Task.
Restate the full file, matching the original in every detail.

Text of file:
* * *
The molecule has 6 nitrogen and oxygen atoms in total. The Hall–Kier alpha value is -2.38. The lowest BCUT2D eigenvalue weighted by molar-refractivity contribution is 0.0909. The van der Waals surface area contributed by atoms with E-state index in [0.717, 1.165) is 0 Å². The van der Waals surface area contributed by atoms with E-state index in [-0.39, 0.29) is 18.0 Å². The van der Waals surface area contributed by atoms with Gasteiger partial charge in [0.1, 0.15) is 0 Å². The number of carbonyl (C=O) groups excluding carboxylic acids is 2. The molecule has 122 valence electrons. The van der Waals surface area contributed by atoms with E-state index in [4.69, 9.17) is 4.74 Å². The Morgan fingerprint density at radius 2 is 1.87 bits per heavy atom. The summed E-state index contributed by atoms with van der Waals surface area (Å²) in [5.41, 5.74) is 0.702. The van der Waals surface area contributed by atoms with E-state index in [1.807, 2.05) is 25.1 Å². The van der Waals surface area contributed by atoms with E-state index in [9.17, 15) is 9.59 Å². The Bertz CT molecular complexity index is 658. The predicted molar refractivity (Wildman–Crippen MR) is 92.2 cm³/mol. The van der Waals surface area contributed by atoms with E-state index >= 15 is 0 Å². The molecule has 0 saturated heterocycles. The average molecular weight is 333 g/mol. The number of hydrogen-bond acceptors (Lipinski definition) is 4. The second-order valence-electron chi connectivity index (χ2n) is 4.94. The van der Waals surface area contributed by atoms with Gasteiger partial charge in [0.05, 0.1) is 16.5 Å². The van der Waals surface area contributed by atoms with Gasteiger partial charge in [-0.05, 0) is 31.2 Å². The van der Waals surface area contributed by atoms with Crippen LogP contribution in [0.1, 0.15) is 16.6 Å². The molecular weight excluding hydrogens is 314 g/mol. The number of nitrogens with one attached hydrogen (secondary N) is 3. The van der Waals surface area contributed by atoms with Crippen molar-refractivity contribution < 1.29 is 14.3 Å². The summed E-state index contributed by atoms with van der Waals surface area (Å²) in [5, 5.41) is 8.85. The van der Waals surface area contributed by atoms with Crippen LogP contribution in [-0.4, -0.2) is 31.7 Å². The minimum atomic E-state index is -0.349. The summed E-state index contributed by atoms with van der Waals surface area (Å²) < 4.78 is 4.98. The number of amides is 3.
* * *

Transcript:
The molecule has 6 nitrogen and oxygen atoms in total. The Hall–Kier alpha value is -2.38. The lowest BCUT2D eigenvalue weighted by molar-refractivity contribution is 0.0909. The van der Waals surface area contributed by atoms with E-state index in [0.717, 1.165) is 0 Å². The van der Waals surface area contributed by atoms with E-state index in [-0.39, 0.29) is 18.0 Å². The van der Waals surface area contributed by atoms with Gasteiger partial charge in [0.1, 0.15) is 0 Å². The number of carbonyl (C=O) groups excluding carboxylic acids is 2. The molecule has 122 valence electrons. The van der Waals surface area contributed by atoms with E-state index in [4.69, 9.17) is 4.74 Å². The Morgan fingerprint density at radius 2 is 1.87 bits per heavy atom. The summed E-state index contributed by atoms with van der Waals surface area (Å²) in [5.41, 5.74) is 0.702. The van der Waals surface area contributed by atoms with E-state index in [1.807, 2.05) is 25.1 Å². The van der Waals surface area contributed by atoms with E-state index in [9.17, 15) is 9.59 Å². The Bertz CT molecular complexity index is 658. The predicted molar refractivity (Wildman–Crippen MR) is 92.2 cm³/mol. The van der Waals surface area contributed by atoms with E-state index >= 15 is 0 Å². The molecule has 0 saturated heterocycles. The average molecular weight is 333 g/mol. The number of hydrogen-bond acceptors (Lipinski definition) is 4. The second-order valence-electron chi connectivity index (χ2n) is 4.94. The van der Waals surface area contributed by atoms with Gasteiger partial charge in [0.05, 0.1) is 16.5 Å². The van der Waals surface area contributed by atoms with Gasteiger partial charge in [-0.05, 0) is 31.2 Å². The van der Waals surface area contributed by atoms with Crippen LogP contribution in [0.1, 0.15) is 16.6 Å². The molecular weight excluding hydrogens is 314 g/mol. The number of nitrogens with one attached hydrogen (secondary N) is 3. The van der Waals surface area contributed by atoms with Crippen molar-refractivity contribution < 1.29 is 14.3 Å². The summed E-state index contributed by atoms with van der Waals surface area (Å²) in [5, 5.41) is 8.85. The van der Waals surface area contributed by atoms with Crippen LogP contribution in [-0.4, -0.2) is 31.7 Å². The minimum atomic E-state index is -0.349. The summed E-state index contributed by atoms with van der Waals surface area (Å²) < 4.78 is 4.98. The number of amides is 3.